Thoughts About Starting a Pottery Studio
How to direct your pottery knowledge to a business
I've seen very talented people that invested their savings but without the understanding that most effort of any successful business is marketing (not artistic knowledge). We can help with sharing Lakeside Pottery's and others success.
After taking part in a few start-up companies (technology - for more details, see my bio) - some successful and some were not, I decided to use my corporate background and applied the same business plan and implementation concepts to Lakeside Pottery and it worked. My pottery experience was a total of 8 months. After Lakeside Pottery was up and running, I shared and guided two other ceramic artists / teachers with the principals I practiced which they have implemented successfully and are running profitably. I am excited to help other ceramic artists and started this page which will grow with time as questions are asked.
So what are the principals? The first few, and the most important:
1. A business plan is essential (see Appendix A, a flow chart of activities before money is invested)
2. Your time will be mostly spent on sales and marketing activities. The fact that you are a great ceramic artist and teacher is very important but your plan should assume it to be less than 1/3 of your total effort. Where you spend your time is crucial. For example, perhaps you should not mix your own glazes and purchase them even though the cost per gallon is more expensive.
3. The customer base needs to be as big as possible. The universe has many more people that do not have pottery experience and therefore your marketing plan and reach needs to be targeted to non-potters who would like to give it a shot. Lakeside Pottery has had over 5,000 enrollments since it opened in 2002 and over 80% of them started as beginners.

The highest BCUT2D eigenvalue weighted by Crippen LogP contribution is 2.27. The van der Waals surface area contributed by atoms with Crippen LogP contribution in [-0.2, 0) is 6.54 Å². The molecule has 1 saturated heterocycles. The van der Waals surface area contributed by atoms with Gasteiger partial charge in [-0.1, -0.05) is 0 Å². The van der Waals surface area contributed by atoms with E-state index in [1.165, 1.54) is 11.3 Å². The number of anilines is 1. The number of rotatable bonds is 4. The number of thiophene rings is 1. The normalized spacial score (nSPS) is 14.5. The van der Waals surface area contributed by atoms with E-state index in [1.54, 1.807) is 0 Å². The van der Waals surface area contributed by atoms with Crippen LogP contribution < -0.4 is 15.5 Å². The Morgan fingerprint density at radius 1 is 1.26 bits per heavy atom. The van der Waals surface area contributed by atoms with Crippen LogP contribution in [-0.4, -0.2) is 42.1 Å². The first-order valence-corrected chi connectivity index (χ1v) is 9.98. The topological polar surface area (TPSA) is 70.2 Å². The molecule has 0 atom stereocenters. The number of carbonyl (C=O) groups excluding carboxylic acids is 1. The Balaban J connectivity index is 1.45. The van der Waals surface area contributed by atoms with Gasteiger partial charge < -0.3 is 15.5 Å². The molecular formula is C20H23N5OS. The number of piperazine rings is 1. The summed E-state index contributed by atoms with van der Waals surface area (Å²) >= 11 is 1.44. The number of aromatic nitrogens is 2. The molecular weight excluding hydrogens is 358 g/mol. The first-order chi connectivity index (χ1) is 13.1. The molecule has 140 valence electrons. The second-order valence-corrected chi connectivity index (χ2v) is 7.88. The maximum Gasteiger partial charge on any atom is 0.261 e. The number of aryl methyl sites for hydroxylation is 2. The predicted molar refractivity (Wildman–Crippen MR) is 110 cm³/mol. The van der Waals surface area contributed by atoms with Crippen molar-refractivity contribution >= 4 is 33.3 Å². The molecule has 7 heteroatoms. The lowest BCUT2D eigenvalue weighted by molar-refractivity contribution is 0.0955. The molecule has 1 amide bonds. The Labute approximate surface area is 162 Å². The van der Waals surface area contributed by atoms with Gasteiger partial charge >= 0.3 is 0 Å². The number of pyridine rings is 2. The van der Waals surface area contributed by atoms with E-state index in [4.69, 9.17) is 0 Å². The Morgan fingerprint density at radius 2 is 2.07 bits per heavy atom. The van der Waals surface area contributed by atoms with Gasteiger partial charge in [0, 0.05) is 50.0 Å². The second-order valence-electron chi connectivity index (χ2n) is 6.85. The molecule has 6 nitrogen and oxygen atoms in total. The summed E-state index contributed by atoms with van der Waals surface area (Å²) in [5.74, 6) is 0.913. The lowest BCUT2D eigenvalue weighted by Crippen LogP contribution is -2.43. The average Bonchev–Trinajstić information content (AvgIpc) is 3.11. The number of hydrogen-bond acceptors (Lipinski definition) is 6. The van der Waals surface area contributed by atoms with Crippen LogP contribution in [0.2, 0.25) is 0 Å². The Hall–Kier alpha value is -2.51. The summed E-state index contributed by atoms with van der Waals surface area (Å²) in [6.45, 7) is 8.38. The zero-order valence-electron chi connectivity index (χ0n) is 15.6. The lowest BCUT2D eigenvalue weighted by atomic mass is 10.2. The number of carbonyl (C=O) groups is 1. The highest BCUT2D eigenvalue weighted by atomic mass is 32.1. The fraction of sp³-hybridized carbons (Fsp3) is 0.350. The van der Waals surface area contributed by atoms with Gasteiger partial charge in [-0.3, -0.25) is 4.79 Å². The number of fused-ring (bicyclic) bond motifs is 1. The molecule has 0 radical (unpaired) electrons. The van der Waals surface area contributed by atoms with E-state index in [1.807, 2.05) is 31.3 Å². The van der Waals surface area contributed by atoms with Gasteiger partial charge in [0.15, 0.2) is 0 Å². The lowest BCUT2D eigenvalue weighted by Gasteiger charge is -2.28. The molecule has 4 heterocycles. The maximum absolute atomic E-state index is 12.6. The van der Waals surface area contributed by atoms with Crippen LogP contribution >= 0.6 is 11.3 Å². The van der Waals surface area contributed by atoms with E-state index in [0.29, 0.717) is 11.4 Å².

4. Being aware of competition is crucial. Although, the plan needs to take into account that "competition" is any art activity and not just another pottery studio.
There are many other choices Lakeside Pottery made and factors that are different than one's instinct and will start with the above few for this discussion (some have links to the appropriate pages). These "other" choices are, for example:
o Affiliations with other organizations
o Web ** see note below
o Printing material design
o The "novelty factor"
o Customer mailing list
o Space utilization
o Offerings diversity
o Teaching methodology
o Staff training
o Clay and glazes choices made
o Policies (more)
o Workshops with big names
o Lease commitment and location
Business Plan Flow Chart determining if the next step should be taken
Do I Have a Good Business Idea?
1) What is the product?
a. Define it very simply
b. Include salable items and services (e.g., a class revenue + material revenue+ future services revenue)
2) Who is my customer?
--- a. End customer
--- b. Wholesale customer
--- c. Partnerships
--- d. Affiliations
--- e. How do I keep them coming
3) Who is my competition?
--- a. What do they offer
--- b. How much do they charge
--- c. How can I be competitive
--- d. How can I be distinguished
4) How do I make money?
--- a. Costs
--------i. Start-up costs
--------ii. Fixed costs (e.g., rent, electric)
--------iii. Cost-to-business (e.g., material)
--------iv. PR and brand creation
---c. Cash-flow analysis
5) Test the market response
---a. Website (number of hits)
---b. Small mailing
---c. Network…network …network
---d. Ad in local newspaper
---e. Free workshops
---f. Offer services through affiliation in their facility
6) License / Permits
---a. Do I need any?
--------i. Company name
--------ii. Tax Permits
--------iii. Company type (e.g., LLC)
---b. How do I obtain them?
7) Make a go / no-go decision
---a. Can I sale my product services
---b. Do I have enough money to start
---c. Do I make profit?
---d. When do I break even?
---e. Is this idea worth my effort and investment